8. #8
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    Twinax had a limit of seven addressable devices, I read,
    Per channel, yes. I don't think I've ever seen a configuration that only had just one channel. Most typically had three or four and my (basketcase) 720 has sixteen channels, so it can handle a LOT of Twinax peripherals.
    It also hung around for quite a while due to legacy installations, though by the late portion of the game Ethernet was coming online and most users had replaced classic twinax cabling with baluns and twisted pair CAT5.
    Canadian Tire ran like this until 2011 or so.

  9. #9

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    The iSeries and pSeries hardware are identical, but they have changed the model number in firmware to keep you from trying to run the system software from one on the other. For example in the power 5 era, the was a P5-570 that was a 9117-570 and an I5-570 that was a 9406-570, but the hardware was exactly the same. The bigger systems like the 570 required an HMC to even really power them on. If you tried to power them on via the control panel, the hardware might power up, but it probably won't start any of the LPARs. You could download HMC software from IBM at the time, and the HMC was basically a cheap xSeries server, but just like before, they changed the model number. It was just linux software, and if you were persistent enough you could install it and make it work, I don't recall really exactly what I had to do, but it was trivial. Later, if it would reboot, it would complain and you'd have to hold it's hand to get it going again. They don't really need to reboot all that often though. I remember using the HMC at a customer's site and it was kind of sluggish, so I rebooted it, and linux force an fsck because it had been like 1300 days since the last check. The reboot did fix the sluggishness too.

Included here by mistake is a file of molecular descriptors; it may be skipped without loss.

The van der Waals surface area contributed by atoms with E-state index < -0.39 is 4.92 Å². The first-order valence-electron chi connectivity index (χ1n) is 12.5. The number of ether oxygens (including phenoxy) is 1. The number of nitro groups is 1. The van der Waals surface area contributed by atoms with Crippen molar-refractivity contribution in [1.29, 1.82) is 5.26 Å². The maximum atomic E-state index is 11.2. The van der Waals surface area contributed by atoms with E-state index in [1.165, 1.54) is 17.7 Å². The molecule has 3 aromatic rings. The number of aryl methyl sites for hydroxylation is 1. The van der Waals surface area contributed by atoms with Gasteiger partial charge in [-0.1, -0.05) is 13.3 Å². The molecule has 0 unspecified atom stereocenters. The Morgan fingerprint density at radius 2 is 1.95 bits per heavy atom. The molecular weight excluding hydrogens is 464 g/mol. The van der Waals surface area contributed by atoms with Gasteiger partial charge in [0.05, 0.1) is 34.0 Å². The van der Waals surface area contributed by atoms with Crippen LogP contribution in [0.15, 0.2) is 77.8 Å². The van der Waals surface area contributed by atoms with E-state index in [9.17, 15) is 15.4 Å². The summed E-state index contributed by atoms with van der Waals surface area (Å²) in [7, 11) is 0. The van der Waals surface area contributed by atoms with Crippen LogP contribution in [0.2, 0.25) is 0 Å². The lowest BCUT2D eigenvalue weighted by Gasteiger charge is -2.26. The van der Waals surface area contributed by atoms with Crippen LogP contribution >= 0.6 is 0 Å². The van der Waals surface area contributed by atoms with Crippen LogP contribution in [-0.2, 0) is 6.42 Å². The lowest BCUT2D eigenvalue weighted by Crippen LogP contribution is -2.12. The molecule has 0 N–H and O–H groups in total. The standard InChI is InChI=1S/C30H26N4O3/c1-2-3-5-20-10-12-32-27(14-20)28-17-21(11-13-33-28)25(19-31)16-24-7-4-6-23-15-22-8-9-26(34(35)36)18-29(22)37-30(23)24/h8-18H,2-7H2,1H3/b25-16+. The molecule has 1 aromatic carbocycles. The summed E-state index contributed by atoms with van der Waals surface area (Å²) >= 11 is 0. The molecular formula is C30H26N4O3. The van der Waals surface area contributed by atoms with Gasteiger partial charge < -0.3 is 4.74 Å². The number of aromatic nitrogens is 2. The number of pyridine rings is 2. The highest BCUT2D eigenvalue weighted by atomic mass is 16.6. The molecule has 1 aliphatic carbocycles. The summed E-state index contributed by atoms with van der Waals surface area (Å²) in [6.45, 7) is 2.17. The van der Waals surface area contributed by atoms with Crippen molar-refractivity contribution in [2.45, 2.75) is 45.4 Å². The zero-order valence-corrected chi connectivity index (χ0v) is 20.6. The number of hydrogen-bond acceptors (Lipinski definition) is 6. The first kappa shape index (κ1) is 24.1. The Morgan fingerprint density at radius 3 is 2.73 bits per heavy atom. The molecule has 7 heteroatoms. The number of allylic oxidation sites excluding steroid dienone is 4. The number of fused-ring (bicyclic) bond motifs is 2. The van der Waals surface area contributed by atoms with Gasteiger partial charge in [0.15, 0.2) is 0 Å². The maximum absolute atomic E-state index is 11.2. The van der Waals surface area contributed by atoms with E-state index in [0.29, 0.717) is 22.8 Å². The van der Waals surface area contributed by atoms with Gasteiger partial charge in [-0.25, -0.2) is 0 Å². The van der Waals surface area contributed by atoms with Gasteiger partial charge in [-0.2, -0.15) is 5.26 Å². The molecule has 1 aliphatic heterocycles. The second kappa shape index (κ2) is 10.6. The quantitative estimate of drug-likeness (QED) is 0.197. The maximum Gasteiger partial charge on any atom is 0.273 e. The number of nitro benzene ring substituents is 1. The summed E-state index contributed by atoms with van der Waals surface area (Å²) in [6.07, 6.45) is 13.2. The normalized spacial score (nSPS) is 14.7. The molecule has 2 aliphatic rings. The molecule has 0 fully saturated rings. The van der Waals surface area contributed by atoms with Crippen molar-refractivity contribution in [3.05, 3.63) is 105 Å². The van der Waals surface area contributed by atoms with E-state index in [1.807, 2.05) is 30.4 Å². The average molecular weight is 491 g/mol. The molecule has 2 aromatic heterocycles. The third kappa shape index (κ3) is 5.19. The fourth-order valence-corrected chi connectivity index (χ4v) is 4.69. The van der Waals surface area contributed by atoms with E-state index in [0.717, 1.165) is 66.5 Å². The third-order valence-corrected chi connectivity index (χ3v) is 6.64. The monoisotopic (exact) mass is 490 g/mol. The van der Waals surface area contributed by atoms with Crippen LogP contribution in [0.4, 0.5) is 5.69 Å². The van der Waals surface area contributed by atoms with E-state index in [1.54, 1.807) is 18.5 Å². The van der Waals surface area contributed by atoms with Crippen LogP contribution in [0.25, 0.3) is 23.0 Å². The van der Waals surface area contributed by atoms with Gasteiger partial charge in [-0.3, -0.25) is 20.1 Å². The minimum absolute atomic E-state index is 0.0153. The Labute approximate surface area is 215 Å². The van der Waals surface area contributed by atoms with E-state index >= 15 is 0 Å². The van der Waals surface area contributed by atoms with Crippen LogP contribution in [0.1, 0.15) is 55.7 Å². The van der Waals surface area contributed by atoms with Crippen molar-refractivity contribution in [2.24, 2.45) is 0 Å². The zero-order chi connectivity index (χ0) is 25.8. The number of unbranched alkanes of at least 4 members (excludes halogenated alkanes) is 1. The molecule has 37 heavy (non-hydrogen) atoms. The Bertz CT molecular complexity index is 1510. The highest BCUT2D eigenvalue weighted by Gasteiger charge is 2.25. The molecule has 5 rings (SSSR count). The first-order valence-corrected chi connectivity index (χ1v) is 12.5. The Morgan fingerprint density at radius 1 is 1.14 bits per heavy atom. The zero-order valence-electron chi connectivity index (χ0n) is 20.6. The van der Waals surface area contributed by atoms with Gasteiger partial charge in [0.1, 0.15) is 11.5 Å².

10. #10
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    Thank you, one and all, for your responses. Occasionally I will page through eBay offerings of AS400 machines to see what's available but my lack of knowledge is usually matched by that of the "resellers". I imagine they too consult eBay to see what they can get for a machine they found in a warehouse somewhere. I'm going to need to find another source; if anyone knows of an orphan please pull my coat.

    I have no need for an AS400 except to satisfy my curiosity, and for the fact that I can't afford to dedicate the space or resources to a mainframe. My wife already thinks I'm nuts and after driving 1400 miles to New Hampshire and back to retrieve an E-size plotter, I may have to agree with her. My refuge lies in the phrase "Life is for learning" and the fact that I'm still alive (in spite of my ignorance).

    Thanks again, I'll report back when I know more.

    -CH-